The BJP, which is without any allies in Tamil Nadu so far, has held "some preliminary talks" with DMDK, BJP state president L Ganesan told media persons in Chennai.
Ganesan, however, declined to attach much importance to the talks with DMDK, which polled eight per cent of the votes in the 2006 assembly elections and is perceived to be a significant player in the parliamentary polls.
The state politics, of late, has already seen the two major regional parties--the DMK and the All-India Anna Dravida Munnetra Kazhagam becoming part of the United Progressive Alliance, and the newly made Third Front, respectively.
Congress has openly expressed its desire that DMDK should be part of the DMK-led front and reportedly stepped up efforts to woo Vijayakant's party.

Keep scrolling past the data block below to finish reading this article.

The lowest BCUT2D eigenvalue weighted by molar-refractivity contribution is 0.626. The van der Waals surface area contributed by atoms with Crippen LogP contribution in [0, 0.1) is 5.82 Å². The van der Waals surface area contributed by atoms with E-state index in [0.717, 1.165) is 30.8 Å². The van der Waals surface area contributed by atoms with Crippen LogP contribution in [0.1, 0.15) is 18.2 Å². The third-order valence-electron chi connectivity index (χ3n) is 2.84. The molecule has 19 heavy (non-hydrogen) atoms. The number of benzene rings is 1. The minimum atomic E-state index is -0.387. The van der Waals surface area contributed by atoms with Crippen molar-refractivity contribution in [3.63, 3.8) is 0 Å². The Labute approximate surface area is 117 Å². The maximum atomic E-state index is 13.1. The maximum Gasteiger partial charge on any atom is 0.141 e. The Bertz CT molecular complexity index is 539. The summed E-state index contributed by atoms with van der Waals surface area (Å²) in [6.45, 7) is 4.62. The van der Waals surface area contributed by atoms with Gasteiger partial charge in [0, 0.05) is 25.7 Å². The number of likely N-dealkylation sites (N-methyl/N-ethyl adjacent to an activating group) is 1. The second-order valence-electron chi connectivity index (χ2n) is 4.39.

But, Tamil Nadu chief minister and DMK chief M Karunanidhi had denied having extended any invitation to the DMDK and blamed a section of media for such reports.
Ganesan said DMDK could retain its 'identity' as a party opposed to the two Dravidian parties if it aligned with the BJP. "DMDK will lose its identity by aligning with either of the Dravidian parties, but can retain it by aligning with the BJP," he said.
Ganesan said parleys were also held with the the All India Samathuva Makkal Katchi, led by actor R Sarathkumar.